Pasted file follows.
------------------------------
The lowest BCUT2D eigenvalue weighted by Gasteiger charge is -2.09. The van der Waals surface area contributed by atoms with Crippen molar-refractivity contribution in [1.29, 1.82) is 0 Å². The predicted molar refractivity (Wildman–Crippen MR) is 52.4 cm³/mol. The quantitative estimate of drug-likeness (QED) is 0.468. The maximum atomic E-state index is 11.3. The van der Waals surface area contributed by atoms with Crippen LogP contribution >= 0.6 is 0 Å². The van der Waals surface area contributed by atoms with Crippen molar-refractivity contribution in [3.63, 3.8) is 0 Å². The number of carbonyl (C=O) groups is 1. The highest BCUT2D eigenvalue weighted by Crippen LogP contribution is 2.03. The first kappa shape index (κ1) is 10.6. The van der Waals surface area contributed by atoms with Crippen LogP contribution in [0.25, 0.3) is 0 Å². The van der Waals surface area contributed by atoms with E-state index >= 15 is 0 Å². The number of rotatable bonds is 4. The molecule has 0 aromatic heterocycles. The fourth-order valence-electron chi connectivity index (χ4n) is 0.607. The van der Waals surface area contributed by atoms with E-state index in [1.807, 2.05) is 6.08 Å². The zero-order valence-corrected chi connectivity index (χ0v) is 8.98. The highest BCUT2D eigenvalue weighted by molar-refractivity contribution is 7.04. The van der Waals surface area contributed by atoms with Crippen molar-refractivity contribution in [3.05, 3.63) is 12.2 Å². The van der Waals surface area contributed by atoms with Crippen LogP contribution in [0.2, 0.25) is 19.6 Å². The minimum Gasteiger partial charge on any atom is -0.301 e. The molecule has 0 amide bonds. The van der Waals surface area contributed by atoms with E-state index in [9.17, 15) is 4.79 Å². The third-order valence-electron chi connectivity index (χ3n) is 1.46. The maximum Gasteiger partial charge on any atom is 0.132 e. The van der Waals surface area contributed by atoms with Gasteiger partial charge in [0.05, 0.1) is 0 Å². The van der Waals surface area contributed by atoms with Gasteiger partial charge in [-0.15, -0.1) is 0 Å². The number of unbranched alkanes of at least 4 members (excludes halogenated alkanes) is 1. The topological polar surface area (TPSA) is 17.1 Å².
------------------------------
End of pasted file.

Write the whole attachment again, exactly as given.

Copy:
The lowest BCUT2D eigenvalue weighted by Gasteiger charge is -2.09. The van der Waals surface area contributed by atoms with Crippen molar-refractivity contribution in [1.29, 1.82) is 0 Å². The predicted molar refractivity (Wildman–Crippen MR) is 52.4 cm³/mol. The quantitative estimate of drug-likeness (QED) is 0.468. The maximum atomic E-state index is 11.3. The van der Waals surface area contributed by atoms with Crippen LogP contribution >= 0.6 is 0 Å². The van der Waals surface area contributed by atoms with Crippen molar-refractivity contribution in [3.63, 3.8) is 0 Å². The number of carbonyl (C=O) groups is 1. The highest BCUT2D eigenvalue weighted by Crippen LogP contribution is 2.03. The first kappa shape index (κ1) is 10.6. The van der Waals surface area contributed by atoms with Crippen LogP contribution in [0.25, 0.3) is 0 Å². The van der Waals surface area contributed by atoms with E-state index >= 15 is 0 Å². The number of rotatable bonds is 4. The molecule has 0 aromatic heterocycles. The fourth-order valence-electron chi connectivity index (χ4n) is 0.607. The van der Waals surface area contributed by atoms with E-state index in [1.807, 2.05) is 6.08 Å². The zero-order valence-corrected chi connectivity index (χ0v) is 8.98. The highest BCUT2D eigenvalue weighted by molar-refractivity contribution is 7.04. The van der Waals surface area contributed by atoms with Crippen molar-refractivity contribution in [3.05, 3.63) is 12.2 Å². The van der Waals surface area contributed by atoms with Crippen LogP contribution in [0.2, 0.25) is 19.6 Å². The minimum Gasteiger partial charge on any atom is -0.301 e. The molecule has 0 amide bonds. The van der Waals surface area contributed by atoms with E-state index in [9.17, 15) is 4.79 Å². The third-order valence-electron chi connectivity index (χ3n) is 1.46. The maximum Gasteiger partial charge on any atom is 0.132 e. The van der Waals surface area contributed by atoms with Gasteiger partial charge in [0.05, 0.1) is 0 Å². The van der Waals surface area contributed by atoms with Gasteiger partial charge in [-0.15, -0.1) is 0 Å². The number of unbranched alkanes of at least 4 members (excludes halogenated alkanes) is 1. The topological polar surface area (TPSA) is 17.1 Å².